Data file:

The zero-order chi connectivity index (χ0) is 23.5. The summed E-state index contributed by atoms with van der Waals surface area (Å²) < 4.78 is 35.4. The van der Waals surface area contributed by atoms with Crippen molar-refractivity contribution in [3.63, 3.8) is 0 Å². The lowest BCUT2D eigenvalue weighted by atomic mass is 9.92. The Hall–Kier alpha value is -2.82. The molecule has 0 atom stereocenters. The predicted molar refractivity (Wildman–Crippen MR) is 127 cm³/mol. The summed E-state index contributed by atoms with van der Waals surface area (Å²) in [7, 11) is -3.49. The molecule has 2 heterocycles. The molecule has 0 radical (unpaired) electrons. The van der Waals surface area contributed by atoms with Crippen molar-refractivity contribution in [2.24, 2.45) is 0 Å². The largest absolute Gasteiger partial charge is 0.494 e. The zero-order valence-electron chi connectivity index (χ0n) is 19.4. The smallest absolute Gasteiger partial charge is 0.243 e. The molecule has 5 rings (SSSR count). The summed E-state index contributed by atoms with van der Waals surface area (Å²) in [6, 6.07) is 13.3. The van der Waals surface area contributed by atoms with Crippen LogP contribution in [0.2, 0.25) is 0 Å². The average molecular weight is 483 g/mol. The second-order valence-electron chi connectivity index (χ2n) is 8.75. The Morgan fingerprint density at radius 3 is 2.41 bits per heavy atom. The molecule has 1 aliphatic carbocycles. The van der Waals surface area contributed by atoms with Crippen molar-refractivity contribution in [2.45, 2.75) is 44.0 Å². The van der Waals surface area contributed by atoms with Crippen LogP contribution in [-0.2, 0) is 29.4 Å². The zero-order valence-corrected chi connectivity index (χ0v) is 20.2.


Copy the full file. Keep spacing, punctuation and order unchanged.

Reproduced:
The zero-order chi connectivity index (χ0) is 23.5. The summed E-state index contributed by atoms with van der Waals surface area (Å²) < 4.78 is 35.4. The van der Waals surface area contributed by atoms with Crippen molar-refractivity contribution in [3.63, 3.8) is 0 Å². The lowest BCUT2D eigenvalue weighted by atomic mass is 9.92. The Hall–Kier alpha value is -2.82. The molecule has 0 atom stereocenters. The predicted molar refractivity (Wildman–Crippen MR) is 127 cm³/mol. The summed E-state index contributed by atoms with van der Waals surface area (Å²) in [7, 11) is -3.49. The molecule has 2 heterocycles. The molecule has 0 radical (unpaired) electrons. The van der Waals surface area contributed by atoms with Crippen molar-refractivity contribution in [2.24, 2.45) is 0 Å². The largest absolute Gasteiger partial charge is 0.494 e. The zero-order valence-electron chi connectivity index (χ0n) is 19.4. The smallest absolute Gasteiger partial charge is 0.243 e. The molecule has 5 rings (SSSR count). The summed E-state index contributed by atoms with van der Waals surface area (Å²) in [6, 6.07) is 13.3. The van der Waals surface area contributed by atoms with Crippen LogP contribution in [0.2, 0.25) is 0 Å². The average molecular weight is 483 g/mol. The second-order valence-electron chi connectivity index (χ2n) is 8.75. The Morgan fingerprint density at radius 3 is 2.41 bits per heavy atom. The molecule has 1 aliphatic carbocycles. The van der Waals surface area contributed by atoms with Crippen molar-refractivity contribution in [2.45, 2.75) is 44.0 Å². The van der Waals surface area contributed by atoms with Crippen LogP contribution in [-0.2, 0) is 29.4 Å². The zero-order valence-corrected chi connectivity index (χ0v) is 20.2.